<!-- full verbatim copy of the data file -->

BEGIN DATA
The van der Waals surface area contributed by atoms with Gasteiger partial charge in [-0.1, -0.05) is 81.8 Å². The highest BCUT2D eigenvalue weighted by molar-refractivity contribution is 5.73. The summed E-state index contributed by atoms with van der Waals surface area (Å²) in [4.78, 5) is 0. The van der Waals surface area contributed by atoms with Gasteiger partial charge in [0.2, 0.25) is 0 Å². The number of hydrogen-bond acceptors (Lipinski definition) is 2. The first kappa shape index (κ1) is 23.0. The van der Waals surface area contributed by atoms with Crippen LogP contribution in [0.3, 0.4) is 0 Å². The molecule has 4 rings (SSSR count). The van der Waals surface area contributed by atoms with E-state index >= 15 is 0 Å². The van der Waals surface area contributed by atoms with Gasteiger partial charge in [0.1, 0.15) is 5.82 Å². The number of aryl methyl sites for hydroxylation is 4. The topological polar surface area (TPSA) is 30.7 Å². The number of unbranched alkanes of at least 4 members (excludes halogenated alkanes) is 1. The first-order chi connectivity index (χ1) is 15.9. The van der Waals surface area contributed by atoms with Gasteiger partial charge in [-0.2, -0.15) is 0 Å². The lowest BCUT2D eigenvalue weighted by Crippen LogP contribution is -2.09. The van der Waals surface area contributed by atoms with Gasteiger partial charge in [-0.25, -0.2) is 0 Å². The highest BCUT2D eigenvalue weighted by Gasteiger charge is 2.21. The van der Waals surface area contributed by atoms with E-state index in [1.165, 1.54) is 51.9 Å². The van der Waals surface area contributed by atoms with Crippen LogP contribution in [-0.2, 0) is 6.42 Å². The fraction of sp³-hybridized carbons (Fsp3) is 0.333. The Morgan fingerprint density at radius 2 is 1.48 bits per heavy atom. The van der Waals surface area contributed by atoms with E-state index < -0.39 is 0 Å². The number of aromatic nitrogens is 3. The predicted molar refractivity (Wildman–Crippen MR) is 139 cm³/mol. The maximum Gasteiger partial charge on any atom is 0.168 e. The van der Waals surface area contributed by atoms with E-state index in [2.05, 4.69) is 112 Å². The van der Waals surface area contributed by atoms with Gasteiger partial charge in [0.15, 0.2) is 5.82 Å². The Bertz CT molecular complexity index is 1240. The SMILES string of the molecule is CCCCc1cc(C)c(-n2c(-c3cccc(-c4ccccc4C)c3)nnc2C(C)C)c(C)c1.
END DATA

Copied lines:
The van der Waals surface area contributed by atoms with Gasteiger partial charge in [-0.1, -0.05) is 81.8 Å². The highest BCUT2D eigenvalue weighted by molar-refractivity contribution is 5.73. The summed E-state index contributed by atoms with van der Waals surface area (Å²) in [4.78, 5) is 0. The van der Waals surface area contributed by atoms with Gasteiger partial charge in [0.2, 0.25) is 0 Å². The number of hydrogen-bond acceptors (Lipinski definition) is 2. The first kappa shape index (κ1) is 23.0. The van der Waals surface area contributed by atoms with Crippen LogP contribution in [0.3, 0.4) is 0 Å². The molecule has 4 rings (SSSR count). The van der Waals surface area contributed by atoms with E-state index >= 15 is 0 Å². The van der Waals surface area contributed by atoms with Gasteiger partial charge in [0.1, 0.15) is 5.82 Å². The number of aryl methyl sites for hydroxylation is 4. The topological polar surface area (TPSA) is 30.7 Å². The number of unbranched alkanes of at least 4 members (excludes halogenated alkanes) is 1. The first-order chi connectivity index (χ1) is 15.9. The van der Waals surface area contributed by atoms with Gasteiger partial charge in [-0.2, -0.15) is 0 Å². The lowest BCUT2D eigenvalue weighted by Crippen LogP contribution is -2.09. The van der Waals surface area contributed by atoms with Gasteiger partial charge in [-0.25, -0.2) is 0 Å². The highest BCUT2D eigenvalue weighted by Gasteiger charge is 2.21. The van der Waals surface area contributed by atoms with E-state index in [1.165, 1.54) is 51.9 Å². The van der Waals surface area contributed by atoms with Crippen LogP contribution in [-0.2, 0) is 6.42 Å². The fraction of sp³-hybridized carbons (Fsp3) is 0.333. The Morgan fingerprint density at radius 2 is 1.48 bits per heavy atom. The van der Waals surface area contributed by atoms with E-state index < -0.39 is 0 Å². The number of aromatic nitrogens is 3. The predicted molar refractivity (Wildman–Crippen MR) is 139 cm³/mol. The maximum Gasteiger partial charge on any atom is 0.168 e. The van der Waals surface area contributed by atoms with E-state index in [2.05, 4.69) is 112 Å². The van der Waals surface area contributed by atoms with Gasteiger partial charge in [0.15, 0.2) is 5.82 Å². The Bertz CT molecular complexity index is 1240. The SMILES string of the molecule is CCCCc1cc(C)c(-n2c(-c3cccc(-c4ccccc4C)c3)nnc2C(C)C)c(C)c1.